Jonny Bairstow has entertained us with his insightful behind-the-scene diary blogs during the Test series and, in his last instalment, the Yorkshireman has revealed his top-three moments on, and off, the field during the past few weeks.
The wicketkeeper-batsman will remain on with the limited-overs team – for five one-day internationals and two Twenty20s – but he will hand over his place in front of the camera to hard-hitting opener Jason Roy.
“I can’t wait for the next few weeks to get underway and hopefully I’ll keep you entertained,” said Roy.
He’ll have some big shoes to fill and hopefully Roy will be able to enjoy highs similar to Bairstow’s best moments on tour so far:
By his own admission this selection was a bit of a self-indulgence but you could hardly blame Bairstow after he posted an emotional maiden Test century during the drawn second Test at Cape Town.
There are few finer backdrops in world cricket to reach the landmark and the wicketkeeper-batsmen’s celebrations were made even more poignant as his mother, Janet, and sister, Becky, watched on in the crowd almost four years after he made his Test debut.
The sight of Stuart Broad tearing through opposition batsmen in quick bursts has been a hallmark of the Nottinghamshire seamers career and, just like in the summer when he rolled through Australia, this burst was the decisive moment in the series.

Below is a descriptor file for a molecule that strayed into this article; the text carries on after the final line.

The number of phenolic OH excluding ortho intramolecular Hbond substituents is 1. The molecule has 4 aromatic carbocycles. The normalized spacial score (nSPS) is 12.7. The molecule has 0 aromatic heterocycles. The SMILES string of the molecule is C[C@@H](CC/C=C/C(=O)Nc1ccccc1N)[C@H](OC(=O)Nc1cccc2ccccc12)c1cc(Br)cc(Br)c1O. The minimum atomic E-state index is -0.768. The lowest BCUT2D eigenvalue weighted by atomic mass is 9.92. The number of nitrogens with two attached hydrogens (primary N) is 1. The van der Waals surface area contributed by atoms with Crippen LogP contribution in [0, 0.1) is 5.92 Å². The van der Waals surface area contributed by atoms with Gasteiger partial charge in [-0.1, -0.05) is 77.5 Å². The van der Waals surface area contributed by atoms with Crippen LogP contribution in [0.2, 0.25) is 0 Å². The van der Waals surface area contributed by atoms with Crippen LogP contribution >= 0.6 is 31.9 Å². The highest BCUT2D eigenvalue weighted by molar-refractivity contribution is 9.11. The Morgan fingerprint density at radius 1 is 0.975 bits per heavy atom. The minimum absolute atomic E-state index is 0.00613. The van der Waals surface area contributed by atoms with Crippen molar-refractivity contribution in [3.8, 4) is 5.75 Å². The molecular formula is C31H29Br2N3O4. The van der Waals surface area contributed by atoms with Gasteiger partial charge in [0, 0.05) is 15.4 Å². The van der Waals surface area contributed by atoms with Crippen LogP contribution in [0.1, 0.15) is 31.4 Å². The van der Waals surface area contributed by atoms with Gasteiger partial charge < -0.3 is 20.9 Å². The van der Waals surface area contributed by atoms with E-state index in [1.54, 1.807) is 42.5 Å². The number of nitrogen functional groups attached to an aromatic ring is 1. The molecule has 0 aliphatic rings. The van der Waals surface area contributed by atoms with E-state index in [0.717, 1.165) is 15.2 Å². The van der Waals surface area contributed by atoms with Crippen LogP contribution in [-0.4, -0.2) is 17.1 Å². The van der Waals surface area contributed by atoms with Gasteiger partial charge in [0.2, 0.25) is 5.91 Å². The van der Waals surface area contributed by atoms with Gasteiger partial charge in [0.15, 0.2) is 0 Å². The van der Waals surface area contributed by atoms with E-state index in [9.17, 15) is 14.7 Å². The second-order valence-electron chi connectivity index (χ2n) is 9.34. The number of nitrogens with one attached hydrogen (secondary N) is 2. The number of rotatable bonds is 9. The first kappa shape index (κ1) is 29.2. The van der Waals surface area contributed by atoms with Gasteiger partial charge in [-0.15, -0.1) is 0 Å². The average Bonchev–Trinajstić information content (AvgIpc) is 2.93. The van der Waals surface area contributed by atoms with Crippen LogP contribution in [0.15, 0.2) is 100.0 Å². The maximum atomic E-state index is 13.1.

Broad claimed five for one during 31 balls of devastation and even that one run he did concede was form a dropped catch.
It was the seventh time in Tests that broad has taken five wickets in a spell and for Bairstow it represented the second time he could celebrate an away series triumph after he played a single Test in the history-making triumph against India at the backend of 2012.
Bairstow had the best seat in the house when Ben Stokes pulverised his way into the record books with the fastest Test double-century by and England batsman.
Stokes was at his belligerent best and no South African bowlers was safe from the carnage as he broke Sir Ian Botham’s record Englanfd mark and fell just 10 balls short of beating the world record, set by New Zealand’s Nathan Astle. Coincidentally Astle’s innings came against England at Christchuch – Stokes’ city of birth.
Bairstow was an able accomplice to the damage – on way to that maiden Test century – as the pair secured a world-record sixth-wicket stand of 399 runs.